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Top of the morning to you. Another busy day is unfolding here on the Pharmalot campus, where the shortest person has left for the local schoolhouse and the official mascots are romping through the mounds of leaves dotting the grounds. As for us, we are as busy as ever, brewing still more cups of stimulation. As always, here are some tidbits. We would like to note, though, that we will be taking a long weekend starting tomorrow, so we hope those of you on this side of the pond have a lovely break yourselves. Have a successful day, meanwhile, and see you soon …

CVS Health decided that Amgen’s Repatha will be the only PCSK9 inhibitor, a new injectable cholesterol drug, on the formulary of covered medicines maintained by its Caremark pharmacy benefits manager. The move is a blow to Sanofi and Regeneron Pharmaceuticals, which sell the rival Praluent treatment. The $14,000-plus price tags for the medicines have been an issue. Recently, Express Scripts, the biggest PBM, received discounts to cover both drugs.

The Food and Drug Administration is holding a widely anticipated advisory panel meeting today to review a drug for combating Duchenne muscular dystrophy. But whether the panel will recommend agency approval is unclear after FDA medical staff last week released briefing documents raising serious doubts about efficacy, not just safety. You can read the documents and catch the webcast by going to this link.


Would drug makers and insurers work together over the cost of medicines? The trade groups for both industries have new leaders and STAT tells us they recently met for breakfast at a French bistro in Washington, D.C., in what could turn out to be “a tentative step toward an alliance.” Drug makers regularly blame insurers for shifting higher premium costs to consumers, while insurers berate drug companies for inflating prices beyond consumer means.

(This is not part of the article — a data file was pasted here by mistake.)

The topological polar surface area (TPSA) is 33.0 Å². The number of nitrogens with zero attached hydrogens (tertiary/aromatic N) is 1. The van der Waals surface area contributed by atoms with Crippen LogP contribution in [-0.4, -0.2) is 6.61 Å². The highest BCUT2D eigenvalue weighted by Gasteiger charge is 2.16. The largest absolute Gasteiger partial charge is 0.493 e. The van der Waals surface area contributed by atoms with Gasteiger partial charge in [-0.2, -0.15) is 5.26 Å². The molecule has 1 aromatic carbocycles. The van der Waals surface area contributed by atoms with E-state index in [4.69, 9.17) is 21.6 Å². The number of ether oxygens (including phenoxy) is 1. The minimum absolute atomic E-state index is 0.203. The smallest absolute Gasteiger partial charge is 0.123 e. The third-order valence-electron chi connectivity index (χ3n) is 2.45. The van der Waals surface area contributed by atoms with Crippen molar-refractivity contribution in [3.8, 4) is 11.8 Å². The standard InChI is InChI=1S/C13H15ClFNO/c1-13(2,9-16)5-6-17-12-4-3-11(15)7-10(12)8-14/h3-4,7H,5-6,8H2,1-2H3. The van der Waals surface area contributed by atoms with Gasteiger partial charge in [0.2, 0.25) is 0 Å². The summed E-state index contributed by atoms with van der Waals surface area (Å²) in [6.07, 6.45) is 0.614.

Can Zafgen recover from a patient death in a clinical trial? Xconomy explores the sad and possibly educational tale of what happened when a 23-year-old patient suffered a pulmonary embolism while taking its lead drug for a rare genetic condition called Prader-Willi syndrome. The company botched communications, though, and the episode is weighing on its future.


The Medicines Patent Pool signed its first license for a hepatitis C drug with Bristol-Myers Squibb, which means it can make daclatasvir, without paying royalties, in 112 low- and middle-income countries, IP Watch reports. The organization, which is backed by the United Nations, distributes licenses to generic drug makers to copy the treatment.

Bill Ackman’s Pershing Square Capital Management increased its stake in Valeant Pharmaceuticals to 9.9 percent from 5.7 percent, making it the second largest shareholder in the drug maker, The New York Times says.

The FDA approved Bristol-Myers Squibb’s Opdivo to treat advanced renal cell carcinoma, a type of kidney cancer, Reuters says. The drug is already approved to treat advanced melanoma and a common form of lung cancer.

The European Commission approved Entresto, a new Novartis drug for treating adult patients with symptomatic chronic heart failure, Reuters tells us.

Drug makers that sell opioid painkillers say a lawsuit filed by the city of Chicago is impossible to decide without determining whether the pills are safe and effective, which should be decided by the FDA, Forbes writes.

The European Commission approved Genvoya, a Gilead Science once-daily, single-tablet regimen for treating HIV, according to Pharma Times.